Can New York Gays Put Trans Needs Ahead of Gay Wants?

I’m not holding my breath.

Andrew Cuomo, New York’s new Democratic governor, has repeatedly emphasized that he “want[s] to be the governor who signs the law that makes marriage equality a reality,” saying in his January 5 inaugural speech, “We believe in justice for all, then let’s pass marriage equality this year once and for all.”

To be sure, State Senate Republicans voted 30-0 against out gay Manhattan Democrat Tom Duane’s equal civil marriage bill in December 2009, but Long Island’s Dean Skelos, the new GOP Senate majority leader, told the Log Cabin Republicans last October he would bring the issue before his party colleagues during the 2011-2012 Legislature, predicting, “I think our conference would say put it up, let it up” for a floor vote.

And polls over the past two weeks — one from Quinnipiac University, the other from Siena College — found that at least 56 percent of the state’s voters support equal marriage rights for same-sex couples, with 38 percent or less in opposition. Significantly, the results show the issue polling slightly better (61 vs. 60 percent) in the New York City suburbs, represented by a number of key Senate Republican targets, than it does in the city itself. Even upstate, equality has majority support, by a 51-43 margin, according to Siena.

In the wake, then, of a January 22 off-the-record Albany gathering of about 75 representatives from 50 organizations that support marriage equality — a meeting closed to the press — what are the near-term prospects for making New York the sixth state to allow same-sex couples to marry?

Nearly a dozen legislators, professional advocates, and grassroots leaders Gay City News has spoken to since last November’s election described the ways in which the ball is simultaneously in two courts — the governor’s and the new Republican Senate majority’s.

“Does the governor have the capital to fulfill his carefully articulated support for the issue?” is the way Assemblyman Daniel O’Donnell, the out gay Manhattan Democrat who has led his chamber in approving marriage equality three times since 2007 — and is confident of passage again this year — framed the potential for success. The Senate Republicans, he said, “have historically only done things transactionally. I’m not empowered to make that happen, but the governor can do it.”

In trying to bring a wildly out of balance state budget under control, Cuomo has already signaled his intention to leverage the GOP Senate to counter the traditional support for social services spending in the heavily Democratic Assembly; he also moved quickly this past week to offer a property tax cap sought by Republicans.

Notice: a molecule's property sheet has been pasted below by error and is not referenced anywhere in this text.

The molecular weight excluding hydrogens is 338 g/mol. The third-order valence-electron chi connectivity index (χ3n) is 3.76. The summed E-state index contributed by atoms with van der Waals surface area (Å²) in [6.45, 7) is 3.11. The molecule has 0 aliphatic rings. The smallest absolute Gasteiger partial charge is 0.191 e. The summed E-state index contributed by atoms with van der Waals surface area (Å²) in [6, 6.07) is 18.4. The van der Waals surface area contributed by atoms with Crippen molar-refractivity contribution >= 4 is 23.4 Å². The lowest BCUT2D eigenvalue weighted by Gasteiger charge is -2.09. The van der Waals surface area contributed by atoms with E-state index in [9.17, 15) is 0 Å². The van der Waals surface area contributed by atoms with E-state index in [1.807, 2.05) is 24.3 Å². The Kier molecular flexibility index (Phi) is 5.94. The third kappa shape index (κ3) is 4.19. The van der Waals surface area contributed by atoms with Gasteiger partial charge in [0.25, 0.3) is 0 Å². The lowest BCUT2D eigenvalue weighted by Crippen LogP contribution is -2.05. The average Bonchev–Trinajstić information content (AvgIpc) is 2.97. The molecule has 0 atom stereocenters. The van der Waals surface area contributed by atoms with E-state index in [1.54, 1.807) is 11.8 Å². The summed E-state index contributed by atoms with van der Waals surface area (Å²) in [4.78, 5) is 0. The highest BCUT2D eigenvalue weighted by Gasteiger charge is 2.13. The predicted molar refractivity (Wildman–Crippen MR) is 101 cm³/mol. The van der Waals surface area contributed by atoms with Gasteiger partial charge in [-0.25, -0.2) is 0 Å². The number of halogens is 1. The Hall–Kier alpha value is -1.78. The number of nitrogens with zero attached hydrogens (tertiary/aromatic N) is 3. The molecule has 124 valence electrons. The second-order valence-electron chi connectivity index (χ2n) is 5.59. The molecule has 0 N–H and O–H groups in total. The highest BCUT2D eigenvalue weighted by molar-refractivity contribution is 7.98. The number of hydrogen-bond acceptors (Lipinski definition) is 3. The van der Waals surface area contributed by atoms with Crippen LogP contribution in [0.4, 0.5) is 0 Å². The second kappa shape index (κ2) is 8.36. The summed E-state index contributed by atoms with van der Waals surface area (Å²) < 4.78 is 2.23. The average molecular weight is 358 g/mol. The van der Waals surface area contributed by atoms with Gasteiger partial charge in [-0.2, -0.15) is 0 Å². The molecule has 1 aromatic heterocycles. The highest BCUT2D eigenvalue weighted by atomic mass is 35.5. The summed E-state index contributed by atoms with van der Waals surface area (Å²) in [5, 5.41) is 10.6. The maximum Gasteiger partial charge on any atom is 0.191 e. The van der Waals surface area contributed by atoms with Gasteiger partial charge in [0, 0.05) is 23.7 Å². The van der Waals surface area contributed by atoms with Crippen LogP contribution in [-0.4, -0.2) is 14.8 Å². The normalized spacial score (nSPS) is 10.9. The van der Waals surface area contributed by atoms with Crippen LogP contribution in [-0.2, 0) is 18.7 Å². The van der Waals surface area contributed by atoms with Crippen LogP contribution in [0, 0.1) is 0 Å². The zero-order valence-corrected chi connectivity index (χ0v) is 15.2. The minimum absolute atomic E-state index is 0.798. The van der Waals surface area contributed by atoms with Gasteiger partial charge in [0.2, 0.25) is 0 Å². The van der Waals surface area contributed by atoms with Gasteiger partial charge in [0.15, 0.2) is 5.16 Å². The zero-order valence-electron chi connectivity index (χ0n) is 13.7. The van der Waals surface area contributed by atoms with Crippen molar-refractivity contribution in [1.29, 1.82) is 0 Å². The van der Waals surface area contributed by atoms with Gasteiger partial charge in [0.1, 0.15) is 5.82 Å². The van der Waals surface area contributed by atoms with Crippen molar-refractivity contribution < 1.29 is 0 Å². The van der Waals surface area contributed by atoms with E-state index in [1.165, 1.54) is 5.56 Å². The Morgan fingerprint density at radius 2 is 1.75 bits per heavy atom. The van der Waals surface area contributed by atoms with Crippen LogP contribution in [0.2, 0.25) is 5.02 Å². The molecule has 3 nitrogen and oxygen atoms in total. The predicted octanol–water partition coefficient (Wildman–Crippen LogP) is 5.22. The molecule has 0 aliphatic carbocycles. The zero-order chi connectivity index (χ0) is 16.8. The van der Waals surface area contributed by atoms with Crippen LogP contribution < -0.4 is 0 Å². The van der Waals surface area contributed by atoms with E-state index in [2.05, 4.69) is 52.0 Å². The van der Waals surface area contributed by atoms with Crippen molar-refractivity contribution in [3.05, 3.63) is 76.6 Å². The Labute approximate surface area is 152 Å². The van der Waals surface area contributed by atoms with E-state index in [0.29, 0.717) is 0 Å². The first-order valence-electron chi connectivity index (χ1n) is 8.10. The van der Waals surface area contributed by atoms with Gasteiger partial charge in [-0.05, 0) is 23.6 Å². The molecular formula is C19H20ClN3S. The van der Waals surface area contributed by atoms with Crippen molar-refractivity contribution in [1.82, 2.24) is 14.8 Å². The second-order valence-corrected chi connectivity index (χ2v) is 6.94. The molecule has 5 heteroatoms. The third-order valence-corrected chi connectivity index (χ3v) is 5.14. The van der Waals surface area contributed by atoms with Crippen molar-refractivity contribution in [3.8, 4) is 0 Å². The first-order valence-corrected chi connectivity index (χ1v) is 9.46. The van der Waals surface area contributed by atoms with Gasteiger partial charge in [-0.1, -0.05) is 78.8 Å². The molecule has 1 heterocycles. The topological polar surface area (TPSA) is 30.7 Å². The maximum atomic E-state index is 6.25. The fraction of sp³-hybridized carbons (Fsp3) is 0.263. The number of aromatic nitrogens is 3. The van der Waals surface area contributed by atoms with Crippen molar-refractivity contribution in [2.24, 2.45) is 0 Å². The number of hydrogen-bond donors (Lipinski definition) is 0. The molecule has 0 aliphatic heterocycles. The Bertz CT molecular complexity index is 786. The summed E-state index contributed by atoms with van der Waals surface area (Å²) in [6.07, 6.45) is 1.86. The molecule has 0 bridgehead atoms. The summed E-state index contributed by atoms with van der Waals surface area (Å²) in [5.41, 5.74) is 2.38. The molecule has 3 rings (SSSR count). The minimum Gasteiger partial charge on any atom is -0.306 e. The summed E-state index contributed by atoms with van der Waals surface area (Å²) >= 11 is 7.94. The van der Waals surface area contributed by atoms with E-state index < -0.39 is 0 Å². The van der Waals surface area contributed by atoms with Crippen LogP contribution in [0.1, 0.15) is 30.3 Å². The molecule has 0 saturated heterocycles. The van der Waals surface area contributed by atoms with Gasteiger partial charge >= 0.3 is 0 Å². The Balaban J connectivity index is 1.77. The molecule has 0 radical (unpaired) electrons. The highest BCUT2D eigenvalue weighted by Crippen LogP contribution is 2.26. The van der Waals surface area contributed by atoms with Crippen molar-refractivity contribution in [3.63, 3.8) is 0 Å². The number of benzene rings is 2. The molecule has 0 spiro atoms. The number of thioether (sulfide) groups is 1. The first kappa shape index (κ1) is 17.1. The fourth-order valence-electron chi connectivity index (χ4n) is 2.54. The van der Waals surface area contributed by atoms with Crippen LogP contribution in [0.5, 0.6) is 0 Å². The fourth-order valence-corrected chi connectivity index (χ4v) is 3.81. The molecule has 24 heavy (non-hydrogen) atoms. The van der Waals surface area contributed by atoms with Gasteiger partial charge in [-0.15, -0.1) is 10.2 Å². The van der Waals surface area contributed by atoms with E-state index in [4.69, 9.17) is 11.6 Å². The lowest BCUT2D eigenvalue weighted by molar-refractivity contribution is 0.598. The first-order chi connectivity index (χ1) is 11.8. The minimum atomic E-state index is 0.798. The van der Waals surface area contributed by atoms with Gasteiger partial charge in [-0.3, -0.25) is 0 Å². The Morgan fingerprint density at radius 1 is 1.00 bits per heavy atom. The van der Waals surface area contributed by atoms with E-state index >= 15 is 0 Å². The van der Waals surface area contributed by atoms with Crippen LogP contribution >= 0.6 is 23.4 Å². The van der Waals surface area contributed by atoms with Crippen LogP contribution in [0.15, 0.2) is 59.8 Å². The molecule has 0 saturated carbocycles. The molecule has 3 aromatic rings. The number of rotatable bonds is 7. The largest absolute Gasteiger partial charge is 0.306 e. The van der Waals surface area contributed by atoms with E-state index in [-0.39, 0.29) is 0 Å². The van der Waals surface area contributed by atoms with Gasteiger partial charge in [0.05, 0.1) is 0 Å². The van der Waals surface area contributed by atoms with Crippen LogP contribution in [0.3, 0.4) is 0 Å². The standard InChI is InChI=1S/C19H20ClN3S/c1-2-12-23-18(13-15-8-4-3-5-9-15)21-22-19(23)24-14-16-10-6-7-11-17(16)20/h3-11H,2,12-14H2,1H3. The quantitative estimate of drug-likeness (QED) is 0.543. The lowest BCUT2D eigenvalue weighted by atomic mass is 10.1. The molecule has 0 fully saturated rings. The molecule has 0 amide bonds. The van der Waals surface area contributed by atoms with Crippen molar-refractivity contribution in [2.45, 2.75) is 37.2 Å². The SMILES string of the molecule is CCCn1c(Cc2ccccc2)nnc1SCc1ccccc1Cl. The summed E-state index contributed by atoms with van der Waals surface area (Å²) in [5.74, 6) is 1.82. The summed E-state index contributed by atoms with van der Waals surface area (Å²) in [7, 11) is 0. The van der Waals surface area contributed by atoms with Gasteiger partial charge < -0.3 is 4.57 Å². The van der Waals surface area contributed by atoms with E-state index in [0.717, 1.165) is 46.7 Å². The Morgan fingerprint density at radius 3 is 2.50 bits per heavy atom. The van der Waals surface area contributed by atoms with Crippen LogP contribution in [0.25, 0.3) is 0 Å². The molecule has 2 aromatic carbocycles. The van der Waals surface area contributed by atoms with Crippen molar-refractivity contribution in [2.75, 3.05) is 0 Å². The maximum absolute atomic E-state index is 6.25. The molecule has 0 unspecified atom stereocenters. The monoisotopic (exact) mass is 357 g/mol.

Ross Levi, the executive director of the Empire State Pride Agenda (ESPA), the community’s chief lobby group in Albany, is banking on Cuomo’s political muscle in the fight.

“There is a clear and credible path to marriage equality and [the Gender Expression Non-Discrimination Act, or GENDA] as early as this session,” he said.

Uh huh….

That’s why there was no mention of GENDA until the ninth paragraph of the piece.

Levi said the January 22 gathering, of which ESPA was one of the conveners, included expert presentations on messaging, polling data, and the economic benefits of marriage, but focused only “a little bit on the political landscape of Albany.”

GENDA?

GENDA?

GENDA?

GENDA?

GENDA?

GENDA?

GENDA?

Across the board, supporters of moving the bill emphasized the improving climate for Albany action on gay marriage.

GENDA?

GENDA?

GENDA?

GENDA?

GENDA?

GENDA?

GENDA?

The Washington-based Human Rights Campaign, which, like ESPA, MENY, and Fight Back New York, was heavily engaged in last year’s Senate elections, has in recent months been rolling out video statements of support for marriage equality from prominent New Yorkers. On February 1, one of former President George W. Bush’s twin daughters released a video stating, “I am Barbara Bush, and I am a New Yorker for marriage equality.”

The bottom line, from O’Donnell’s standpoint, is a hopeful one. As was the case with the gay rights law in 2002, he argued, Republican leaders in New York may see taking marriage equality off the table as a way to preserve their control of the Senate, by neutralizing the hundreds of thousands — or more — of gay dollars that might otherwise come into play in 2012.

“If I were Dean Skelos and I wanted to keep my majority, I’d get this out the way first,” O’Donnell said.

Dogwhistles…

Dogwhistles…

Dogwhistles…

Dogwhistles…

Dogwhistles…

Dogwhistles…

Dogwhistles….

[Cross-posted at ENDABlog]

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